The first 13 things you should do with your Google Pixel 2 or Pixel 2 XL

Our pick of the best hidden features in Google's two latest smartphone stunners

It doesn’t matter if you’re a die-hard Android fan, or are coming to Google for the first time: the Pixel 2 and Pixel 2 XL are fantastic phones and you’re going to have a blast using ‘em.

But are you getting the best from your expensive new pocket brick?

Maybe not - unless you follow our top tips and uncover all of Google’s hidden menus, features and little extras dotted throughout Android 8.0 Oreo. We’ve done all the digging, so you just have to scroll down and follow our easy instructions. You lucky thing, you.

1) Uncover the hidden dark theme

It doesn’t matter if you went for the oversized, under-bezelled Pixel 2 XL, or the smaller, more familiar Pixel 2 - both come with OLED screens. They have a big advantage over LCD, because they don’t sap any power when showing completely black backgrounds. Good job Android Oreo comes with a built-in dark theme, then, isn’t it?

There’s no way to force the dark theme on through the Settings screen, but you can activate it by changing your wallpaper to something a bit darker. Tap and hold anywhere on the home screen, tap Wallpaper, then choose something very dark or black. Google has a few built-in to the phone, or you can download one yourself.

Once you hit save, the notification tray will switch from white to black, which should be easier on the eyes at night - and use less battery in the process.

2) Show notifications with a swipe

It’s less of a problem on the Pixel 2, but the Pixel 2 XL is a pretty lanky smartphone. A lot of people will struggle to reach the top of the screen with one hand, making it tricky to pull down the notification tray. Luckily you can use the fingerprint sensor on the back to get the job done instead.

Head to Settings > System > Languages, input and Gestures, tap on Advanced, and hit “Swipe Finger for Notifications”. Flip the switch, and now any time you swipe down on the fingerprint sensor (while the phone is unlocked, duh) the notification tray will expand - no finger yoga required.

3) Switch in a split with multi-tasking

Android pretty much lets you do your own thing, whether that’s customising the look and feel of your home screen, loading whatever apps you want, or running multiple apps side-by-side. Actually activating split screen view isn’t all that obvious, though - especially if you’re coming across from an iPhone.

Basically that hardly little Recents key in the bottom navigation bar (the square on the right side) also doubles as a multi-tasking view, and can quickly swap between open apps as well.

Give it a double-tap and you’ll jump between the two last apps you had open. Press and hold it, though, and it’ll carve the screen in two horizontally, pushing the open app to the top and letting you pick another app (that’s already running in the background) to run underneath it. Press and hold the icon a second time to go back to full-screen. Not all apps work in split view, mind.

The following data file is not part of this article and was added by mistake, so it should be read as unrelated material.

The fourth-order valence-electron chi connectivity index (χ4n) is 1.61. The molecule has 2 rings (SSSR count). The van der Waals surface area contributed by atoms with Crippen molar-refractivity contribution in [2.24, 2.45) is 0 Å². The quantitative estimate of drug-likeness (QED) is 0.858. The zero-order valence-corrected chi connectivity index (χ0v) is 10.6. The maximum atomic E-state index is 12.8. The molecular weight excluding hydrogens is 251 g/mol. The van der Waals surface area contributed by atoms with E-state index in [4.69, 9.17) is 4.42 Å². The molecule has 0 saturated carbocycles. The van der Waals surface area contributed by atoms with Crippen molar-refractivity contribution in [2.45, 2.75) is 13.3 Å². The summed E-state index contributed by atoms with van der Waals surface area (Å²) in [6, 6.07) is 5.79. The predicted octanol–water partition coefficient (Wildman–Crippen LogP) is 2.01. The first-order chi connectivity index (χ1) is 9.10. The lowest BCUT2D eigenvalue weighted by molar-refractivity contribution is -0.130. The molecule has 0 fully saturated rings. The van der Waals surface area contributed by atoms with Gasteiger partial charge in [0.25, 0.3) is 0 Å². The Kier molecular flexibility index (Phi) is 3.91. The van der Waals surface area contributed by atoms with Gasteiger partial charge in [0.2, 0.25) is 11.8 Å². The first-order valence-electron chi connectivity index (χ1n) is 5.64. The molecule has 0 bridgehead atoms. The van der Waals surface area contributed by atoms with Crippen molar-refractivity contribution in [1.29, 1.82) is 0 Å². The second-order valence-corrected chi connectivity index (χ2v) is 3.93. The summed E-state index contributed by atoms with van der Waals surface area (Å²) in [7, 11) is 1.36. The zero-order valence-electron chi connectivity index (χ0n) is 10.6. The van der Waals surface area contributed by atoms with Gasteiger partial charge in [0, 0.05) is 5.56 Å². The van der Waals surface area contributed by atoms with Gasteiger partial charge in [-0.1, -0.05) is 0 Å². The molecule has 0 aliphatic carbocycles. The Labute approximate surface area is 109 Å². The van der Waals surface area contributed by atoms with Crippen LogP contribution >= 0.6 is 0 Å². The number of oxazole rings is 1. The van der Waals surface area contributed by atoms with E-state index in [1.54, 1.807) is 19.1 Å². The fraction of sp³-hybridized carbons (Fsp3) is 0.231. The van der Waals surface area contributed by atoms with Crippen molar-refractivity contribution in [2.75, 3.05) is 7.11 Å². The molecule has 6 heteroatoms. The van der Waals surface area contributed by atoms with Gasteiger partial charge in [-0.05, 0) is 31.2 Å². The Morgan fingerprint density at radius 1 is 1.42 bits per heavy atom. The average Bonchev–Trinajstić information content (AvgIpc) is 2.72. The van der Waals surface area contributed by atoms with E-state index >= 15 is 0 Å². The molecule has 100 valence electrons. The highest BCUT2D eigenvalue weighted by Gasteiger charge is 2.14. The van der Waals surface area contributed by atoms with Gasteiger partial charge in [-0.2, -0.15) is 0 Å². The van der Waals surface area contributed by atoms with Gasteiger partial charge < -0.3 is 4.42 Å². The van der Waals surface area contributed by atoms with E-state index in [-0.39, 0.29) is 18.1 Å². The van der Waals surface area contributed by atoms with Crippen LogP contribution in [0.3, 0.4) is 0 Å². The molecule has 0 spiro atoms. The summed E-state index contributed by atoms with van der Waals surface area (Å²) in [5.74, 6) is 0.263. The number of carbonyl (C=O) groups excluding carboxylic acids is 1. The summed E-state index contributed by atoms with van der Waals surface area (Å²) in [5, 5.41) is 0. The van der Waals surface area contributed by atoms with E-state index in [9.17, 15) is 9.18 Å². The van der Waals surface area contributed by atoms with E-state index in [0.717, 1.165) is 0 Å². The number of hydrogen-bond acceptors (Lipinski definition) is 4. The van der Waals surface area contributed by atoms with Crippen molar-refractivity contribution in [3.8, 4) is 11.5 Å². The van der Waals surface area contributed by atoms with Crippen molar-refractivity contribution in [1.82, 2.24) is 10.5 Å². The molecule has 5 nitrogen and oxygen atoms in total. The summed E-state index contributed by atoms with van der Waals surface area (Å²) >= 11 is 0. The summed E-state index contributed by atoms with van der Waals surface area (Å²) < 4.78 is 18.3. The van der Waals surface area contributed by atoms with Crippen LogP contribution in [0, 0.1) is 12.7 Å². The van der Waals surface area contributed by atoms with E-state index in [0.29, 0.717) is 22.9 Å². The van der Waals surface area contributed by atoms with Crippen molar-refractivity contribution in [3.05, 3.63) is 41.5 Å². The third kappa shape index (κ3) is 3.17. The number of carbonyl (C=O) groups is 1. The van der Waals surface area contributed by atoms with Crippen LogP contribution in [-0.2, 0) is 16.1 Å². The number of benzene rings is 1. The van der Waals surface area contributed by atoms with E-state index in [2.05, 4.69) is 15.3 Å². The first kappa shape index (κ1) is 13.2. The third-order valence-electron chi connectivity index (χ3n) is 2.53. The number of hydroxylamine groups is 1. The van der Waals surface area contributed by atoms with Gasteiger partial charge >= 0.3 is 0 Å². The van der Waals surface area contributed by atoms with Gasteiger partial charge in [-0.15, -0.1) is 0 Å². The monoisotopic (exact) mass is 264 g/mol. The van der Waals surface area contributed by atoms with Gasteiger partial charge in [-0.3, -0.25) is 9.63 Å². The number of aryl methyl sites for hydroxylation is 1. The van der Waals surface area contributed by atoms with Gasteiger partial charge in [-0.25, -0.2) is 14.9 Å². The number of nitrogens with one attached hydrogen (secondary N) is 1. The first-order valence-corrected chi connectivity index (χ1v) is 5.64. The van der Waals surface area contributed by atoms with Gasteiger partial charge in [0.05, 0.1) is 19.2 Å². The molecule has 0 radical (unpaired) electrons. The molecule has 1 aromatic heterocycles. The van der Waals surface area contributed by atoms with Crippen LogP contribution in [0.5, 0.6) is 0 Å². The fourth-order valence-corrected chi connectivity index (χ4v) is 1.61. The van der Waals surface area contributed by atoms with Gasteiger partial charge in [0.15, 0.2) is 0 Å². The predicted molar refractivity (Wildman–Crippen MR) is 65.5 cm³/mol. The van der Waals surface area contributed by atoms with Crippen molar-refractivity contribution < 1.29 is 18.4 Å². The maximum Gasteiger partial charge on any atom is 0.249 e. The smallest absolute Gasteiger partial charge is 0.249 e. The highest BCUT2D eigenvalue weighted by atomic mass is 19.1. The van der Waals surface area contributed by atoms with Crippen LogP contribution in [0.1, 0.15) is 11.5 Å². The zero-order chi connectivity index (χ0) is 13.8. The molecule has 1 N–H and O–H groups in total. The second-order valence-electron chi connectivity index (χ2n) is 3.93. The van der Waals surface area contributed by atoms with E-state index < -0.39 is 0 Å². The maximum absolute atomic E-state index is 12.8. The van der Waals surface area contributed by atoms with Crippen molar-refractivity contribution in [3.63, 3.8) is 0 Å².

4) Get there faster with app shortcuts

Android only recently added app shortcuts, turning your basic run-of-the-mill home screen icon into a handy alternative way to jump straight into a specific part of an app. They work pretty much like Force Touch icons do in iOS, only without the pressure-sensitive screen

Tap and hold any icon on the home screen, and if it has any shortcuts, a tiny menu will pop up in place. You can let go and tap one of these shortcuts to say, jump straight into your camera’s selfie or video modes.

These shortcuts can become their own home screen icons, too - just drag ‘em out to the desktop and they’ll be instantly available.

5) Google assistant is just a squeeze away

Google’s Assistant is one of the Big Three digital helpers, along with Siri and Alexa (sorry Cortana, you’re a distant fourth place) - but this is the only AI that lets you activate it with a squeeze.

Both the Pixel 2 and Pixel 2 XL have Active Edge, pressure-sensitive side panels along the bottom half of each phone. Grip ‘em tightly and Google Assistant will activate, no spoken trigger word required.

Or rather, it will if you’ve turned the feature on. Head to Settings > Languages, Input & Gestures > Advanced > Gestures. Flip the switch, then set how much pressure you need to apply, and you’re good to go.

6) Check appointments At a Glance

The Pixel 2 and Pixel 2 XL might run vanilla Android, but they’ve got something you won’t find anywhere else: the latest version of Google’s own Pixel launcher, complete with At a Glance widget.

It does a lot more than show the date, time and current weather: it searches your inbox and calendar to show upcoming appointments, flights and any traffic that might slow you down.

If the idea of Google knowing all this information about you freaks you out, you can switch it off. Head to the home screen and long-press on any empty space, tap Home Settings, then At a Glance. Toggle on or off any of the bits you’d rather keep private.

7) Get more onscreen with Display Size tweaks

Out of the box, both Pixel phones default to a standard text and icon size. If you’ve got dodgy eyesight, you can make everything bigger so you don’t have to squint to see it, but it works both ways: anyone with better peepers than a tawny owl could shrink things down to fit more onscreen at once.

Head to Settings > Display > Advanced > Display size and raise or lower the slider to see a preview of what things will look like, then hit the back button to save your changes. Don’t like the result? Just do the same in reverse to reset your view.

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